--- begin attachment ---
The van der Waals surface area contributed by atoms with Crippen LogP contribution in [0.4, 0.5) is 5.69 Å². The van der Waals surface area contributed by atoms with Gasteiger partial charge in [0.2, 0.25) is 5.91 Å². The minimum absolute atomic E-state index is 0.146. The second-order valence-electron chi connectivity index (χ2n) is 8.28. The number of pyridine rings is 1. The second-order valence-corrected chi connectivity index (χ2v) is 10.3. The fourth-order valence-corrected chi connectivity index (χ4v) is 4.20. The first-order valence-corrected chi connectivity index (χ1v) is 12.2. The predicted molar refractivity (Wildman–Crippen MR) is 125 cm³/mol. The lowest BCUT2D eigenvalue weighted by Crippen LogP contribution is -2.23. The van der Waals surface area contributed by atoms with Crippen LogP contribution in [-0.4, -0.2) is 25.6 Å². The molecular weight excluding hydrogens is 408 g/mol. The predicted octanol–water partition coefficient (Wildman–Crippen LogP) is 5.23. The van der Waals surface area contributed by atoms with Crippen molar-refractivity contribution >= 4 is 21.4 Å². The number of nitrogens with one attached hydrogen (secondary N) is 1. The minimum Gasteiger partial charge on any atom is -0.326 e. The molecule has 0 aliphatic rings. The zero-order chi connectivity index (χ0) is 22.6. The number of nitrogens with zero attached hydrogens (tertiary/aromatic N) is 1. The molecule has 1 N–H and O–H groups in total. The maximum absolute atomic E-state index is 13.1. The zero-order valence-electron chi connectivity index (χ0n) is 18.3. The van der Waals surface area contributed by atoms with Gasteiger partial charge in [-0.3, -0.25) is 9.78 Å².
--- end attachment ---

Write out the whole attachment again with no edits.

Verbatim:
The van der Waals surface area contributed by atoms with Crippen LogP contribution in [0.4, 0.5) is 5.69 Å². The van der Waals surface area contributed by atoms with Gasteiger partial charge in [0.2, 0.25) is 5.91 Å². The minimum absolute atomic E-state index is 0.146. The second-order valence-electron chi connectivity index (χ2n) is 8.28. The number of pyridine rings is 1. The second-order valence-corrected chi connectivity index (χ2v) is 10.3. The fourth-order valence-corrected chi connectivity index (χ4v) is 4.20. The first-order valence-corrected chi connectivity index (χ1v) is 12.2. The predicted molar refractivity (Wildman–Crippen MR) is 125 cm³/mol. The lowest BCUT2D eigenvalue weighted by Crippen LogP contribution is -2.23. The van der Waals surface area contributed by atoms with Crippen LogP contribution in [-0.4, -0.2) is 25.6 Å². The molecular weight excluding hydrogens is 408 g/mol. The predicted octanol–water partition coefficient (Wildman–Crippen LogP) is 5.23. The van der Waals surface area contributed by atoms with Crippen molar-refractivity contribution >= 4 is 21.4 Å². The number of nitrogens with one attached hydrogen (secondary N) is 1. The minimum Gasteiger partial charge on any atom is -0.326 e. The molecule has 0 aliphatic rings. The zero-order chi connectivity index (χ0) is 22.6. The number of nitrogens with zero attached hydrogens (tertiary/aromatic N) is 1. The molecule has 1 N–H and O–H groups in total. The maximum absolute atomic E-state index is 13.1. The zero-order valence-electron chi connectivity index (χ0n) is 18.3. The van der Waals surface area contributed by atoms with Gasteiger partial charge in [-0.3, -0.25) is 9.78 Å².